The Discovery

In August 1994, the prospectors received more detailed assays from the samples they collected – assays that confirmed a multi-element deposit with cobaltite, copper, magnetite, and exceptionally high amounts of nickel. In fall, the team tried to beat winter by executing the next phase of exploration.

On drill hole number two: they hit. The drill core was yellow – not from gold, but from high-grade massive sulphides. The hole was 33 metres long, and signified that Diamond Fields was finally onto something.

At this point, Robert Friedland reigned in control of the company with one mission: to auction off the discovery for the highest price.

View Part 2: The Auction

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Mining

Visualizing the New Era of Gold Mining

This infographic highlights the need for new gold mining projects and shows the next generation of America’s gold deposits.

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gold mining
The following content is sponsored by NOVAGOLD
gold mining

Visualizing the New Era of Gold Mining

Between 2011 and 2020, the number of major gold discoveries fell by 70% relative to 2001-2010. 

The lack of discoveries, alongside stagnating gold production, has cast a shadow of doubt on the future of gold supply. 

This infographic sponsored by Novagold highlights the need for new gold mining projects with a focus on the company’s Donlin Gold project in Alaska.

The Current State of Gold Production

Between 2010 and 2021, gold production increased steadily until 2018, before leveling and falling.

YearGold Production, tonnesYoY % Change
20102,560-
20112,6603.9%
20122,6901.1%
20132,8004.1%
20142,9906.8%
20153,1003.7%
20163,1100.3%
20173,2303.9%
20183,3002.2%
20193,3000.0%
20203,030-8.2%
20213,000-1.0%

Along with a small decrease in gold production from 2020 levels, there were no new major gold discoveries in 2021. Meanwhile, annual demand for the yellow metal increased by 10%, up from 3,651 tonnes to 4,020 tonnes

The fall in production and long-term lack of gold discoveries point towards a possible imbalance in gold supply and demand. This calls for the introduction of new gold development projects that can fill the supply-demand gap in the future. 

Sustaining Supply: Gold For the Future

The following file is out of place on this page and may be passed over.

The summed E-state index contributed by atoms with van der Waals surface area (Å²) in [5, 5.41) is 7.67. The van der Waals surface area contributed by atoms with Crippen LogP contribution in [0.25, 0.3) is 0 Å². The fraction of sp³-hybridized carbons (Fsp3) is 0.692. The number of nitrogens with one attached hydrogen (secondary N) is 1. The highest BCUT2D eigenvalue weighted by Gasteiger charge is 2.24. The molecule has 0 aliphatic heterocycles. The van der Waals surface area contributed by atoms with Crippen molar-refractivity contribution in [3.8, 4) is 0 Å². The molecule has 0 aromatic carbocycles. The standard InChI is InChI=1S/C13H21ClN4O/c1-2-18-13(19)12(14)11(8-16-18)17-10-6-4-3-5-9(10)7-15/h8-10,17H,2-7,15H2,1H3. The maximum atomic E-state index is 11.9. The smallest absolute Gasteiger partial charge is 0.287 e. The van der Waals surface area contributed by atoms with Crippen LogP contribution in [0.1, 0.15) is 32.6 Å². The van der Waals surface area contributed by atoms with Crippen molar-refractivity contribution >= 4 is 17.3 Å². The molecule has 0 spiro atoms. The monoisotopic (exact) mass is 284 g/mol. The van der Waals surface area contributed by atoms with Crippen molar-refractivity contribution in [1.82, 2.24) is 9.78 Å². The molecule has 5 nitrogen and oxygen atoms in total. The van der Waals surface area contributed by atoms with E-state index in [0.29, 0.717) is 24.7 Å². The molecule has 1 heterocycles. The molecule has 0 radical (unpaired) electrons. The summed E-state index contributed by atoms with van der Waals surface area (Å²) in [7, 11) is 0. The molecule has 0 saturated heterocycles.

Jurisdictions play an important role when looking for projects that could sustain gold production well into the future.

From political stability to trustworthy legal systems, the characteristics of a jurisdiction can make or break mining projects. Amid ongoing market uncertainty, political turmoil, and resource nationalism, projects in safe jurisdictions offer a better investment opportunity for investors and mining companies. 

As of 2021, seven of the top 10 mining jurisdictions for investment were located in North America, according to the Fraser Institute. Here’s a look at the top five gold-focused development projects in the region, based on measured and indicated (M&I) gold resources: 

ProjectM&I Gold Resource, million ounces*Grade (grams/tonne)Location
KSM88.4Moz0.51g/tBritish Columbia 🇨🇦
Donlin Gold**39.0Moz2.24g/tAlaska 🇺🇸
Livengood13.6Moz0.60g/tAlaska 🇺🇸
Côté Gold13.6Moz0.96g/tOntario 🇨🇦
Blackwater11.7Moz0.61g/tBritish Columbia 🇨🇦

*Inclusive of mineral reserves. **See cautionary statement regarding Donlin Gold’s mineral reserves and resources.

Located in Alaska, one of the world’s safest mining jurisdictions, Novagold’s Donlin Gold project has the highest average grade of gold among these major projects. For every tonne of ore, Donlin Gold offers 2.24 grams of gold, which is more than twice the global average grade of 1.03g/t. 

Additionally, Donlin Gold is the second-largest gold-focused development project in the Americas, with over 39 million ounces of gold in M&I resources inclusive of reserves. 

Novagold is focused on the Donlin Gold project in equal partnership with Barrick Gold. Click here to learn more now